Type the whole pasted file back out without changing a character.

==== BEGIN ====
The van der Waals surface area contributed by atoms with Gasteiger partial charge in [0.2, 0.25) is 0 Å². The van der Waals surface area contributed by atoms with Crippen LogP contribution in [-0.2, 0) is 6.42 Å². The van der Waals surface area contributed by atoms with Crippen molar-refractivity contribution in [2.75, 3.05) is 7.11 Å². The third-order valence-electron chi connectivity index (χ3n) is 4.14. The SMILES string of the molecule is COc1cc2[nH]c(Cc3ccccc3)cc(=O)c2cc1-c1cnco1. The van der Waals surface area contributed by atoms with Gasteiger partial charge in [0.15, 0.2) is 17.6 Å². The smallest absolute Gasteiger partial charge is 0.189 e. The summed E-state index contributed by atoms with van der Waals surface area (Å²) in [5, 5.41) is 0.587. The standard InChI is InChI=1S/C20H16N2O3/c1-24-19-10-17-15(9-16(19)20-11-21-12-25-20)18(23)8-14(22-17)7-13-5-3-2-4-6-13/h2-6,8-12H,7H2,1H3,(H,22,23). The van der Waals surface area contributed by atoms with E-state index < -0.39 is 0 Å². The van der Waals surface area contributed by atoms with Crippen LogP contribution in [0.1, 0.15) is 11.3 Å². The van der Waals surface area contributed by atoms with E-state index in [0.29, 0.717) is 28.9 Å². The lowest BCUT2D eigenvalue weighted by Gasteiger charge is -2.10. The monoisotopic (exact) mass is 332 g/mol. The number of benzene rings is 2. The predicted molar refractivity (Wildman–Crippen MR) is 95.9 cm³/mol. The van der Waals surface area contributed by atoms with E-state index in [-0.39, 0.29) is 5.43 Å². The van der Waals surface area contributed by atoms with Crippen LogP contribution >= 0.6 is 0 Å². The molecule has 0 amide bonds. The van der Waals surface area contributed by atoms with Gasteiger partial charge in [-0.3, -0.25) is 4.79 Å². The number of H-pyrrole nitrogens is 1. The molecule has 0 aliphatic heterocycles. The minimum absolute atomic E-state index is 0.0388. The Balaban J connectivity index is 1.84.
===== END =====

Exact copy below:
The van der Waals surface area contributed by atoms with Gasteiger partial charge in [0.2, 0.25) is 0 Å². The van der Waals surface area contributed by atoms with Crippen LogP contribution in [-0.2, 0) is 6.42 Å². The van der Waals surface area contributed by atoms with Crippen molar-refractivity contribution in [2.75, 3.05) is 7.11 Å². The third-order valence-electron chi connectivity index (χ3n) is 4.14. The SMILES string of the molecule is COc1cc2[nH]c(Cc3ccccc3)cc(=O)c2cc1-c1cnco1. The van der Waals surface area contributed by atoms with Gasteiger partial charge in [0.15, 0.2) is 17.6 Å². The smallest absolute Gasteiger partial charge is 0.189 e. The summed E-state index contributed by atoms with van der Waals surface area (Å²) in [5, 5.41) is 0.587. The standard InChI is InChI=1S/C20H16N2O3/c1-24-19-10-17-15(9-16(19)20-11-21-12-25-20)18(23)8-14(22-17)7-13-5-3-2-4-6-13/h2-6,8-12H,7H2,1H3,(H,22,23). The van der Waals surface area contributed by atoms with E-state index < -0.39 is 0 Å². The van der Waals surface area contributed by atoms with Crippen LogP contribution in [0.1, 0.15) is 11.3 Å². The van der Waals surface area contributed by atoms with E-state index in [0.29, 0.717) is 28.9 Å². The lowest BCUT2D eigenvalue weighted by Gasteiger charge is -2.10. The monoisotopic (exact) mass is 332 g/mol. The number of benzene rings is 2. The predicted molar refractivity (Wildman–Crippen MR) is 95.9 cm³/mol. The van der Waals surface area contributed by atoms with E-state index in [-0.39, 0.29) is 5.43 Å². The van der Waals surface area contributed by atoms with Crippen LogP contribution >= 0.6 is 0 Å². The molecule has 0 amide bonds. The van der Waals surface area contributed by atoms with Gasteiger partial charge in [-0.3, -0.25) is 4.79 Å². The number of H-pyrrole nitrogens is 1. The molecule has 0 aliphatic heterocycles. The minimum absolute atomic E-state index is 0.0388. The Balaban J connectivity index is 1.84.